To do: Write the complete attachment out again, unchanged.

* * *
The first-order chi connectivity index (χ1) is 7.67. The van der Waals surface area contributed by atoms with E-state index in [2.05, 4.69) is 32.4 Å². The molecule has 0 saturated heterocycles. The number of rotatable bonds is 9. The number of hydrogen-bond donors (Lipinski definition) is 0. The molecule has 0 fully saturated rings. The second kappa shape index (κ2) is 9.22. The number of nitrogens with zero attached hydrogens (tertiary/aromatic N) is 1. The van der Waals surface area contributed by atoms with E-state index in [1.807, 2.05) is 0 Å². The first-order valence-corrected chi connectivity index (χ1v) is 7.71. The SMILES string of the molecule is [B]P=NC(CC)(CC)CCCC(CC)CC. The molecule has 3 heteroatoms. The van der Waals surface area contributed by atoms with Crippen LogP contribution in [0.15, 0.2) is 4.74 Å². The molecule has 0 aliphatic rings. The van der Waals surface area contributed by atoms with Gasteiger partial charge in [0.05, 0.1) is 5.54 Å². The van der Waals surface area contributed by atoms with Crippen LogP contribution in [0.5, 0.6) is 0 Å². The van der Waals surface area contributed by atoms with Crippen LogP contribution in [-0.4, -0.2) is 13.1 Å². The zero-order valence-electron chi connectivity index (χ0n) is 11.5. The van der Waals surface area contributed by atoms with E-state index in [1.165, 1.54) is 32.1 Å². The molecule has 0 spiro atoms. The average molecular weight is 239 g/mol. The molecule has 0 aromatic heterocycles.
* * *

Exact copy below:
The first-order chi connectivity index (χ1) is 7.67. The van der Waals surface area contributed by atoms with E-state index in [2.05, 4.69) is 32.4 Å². The molecule has 0 saturated heterocycles. The number of rotatable bonds is 9. The number of hydrogen-bond donors (Lipinski definition) is 0. The molecule has 0 fully saturated rings. The second kappa shape index (κ2) is 9.22. The number of nitrogens with zero attached hydrogens (tertiary/aromatic N) is 1. The van der Waals surface area contributed by atoms with E-state index in [1.807, 2.05) is 0 Å². The first-order valence-corrected chi connectivity index (χ1v) is 7.71. The SMILES string of the molecule is [B]P=NC(CC)(CC)CCCC(CC)CC. The molecule has 3 heteroatoms. The van der Waals surface area contributed by atoms with Crippen LogP contribution in [0.15, 0.2) is 4.74 Å². The molecule has 0 aliphatic rings. The van der Waals surface area contributed by atoms with Gasteiger partial charge in [0.05, 0.1) is 5.54 Å². The van der Waals surface area contributed by atoms with Crippen LogP contribution in [0.5, 0.6) is 0 Å². The van der Waals surface area contributed by atoms with Crippen LogP contribution in [-0.4, -0.2) is 13.1 Å². The zero-order valence-electron chi connectivity index (χ0n) is 11.5. The van der Waals surface area contributed by atoms with E-state index in [1.165, 1.54) is 32.1 Å². The molecule has 0 spiro atoms. The average molecular weight is 239 g/mol. The molecule has 0 aromatic heterocycles.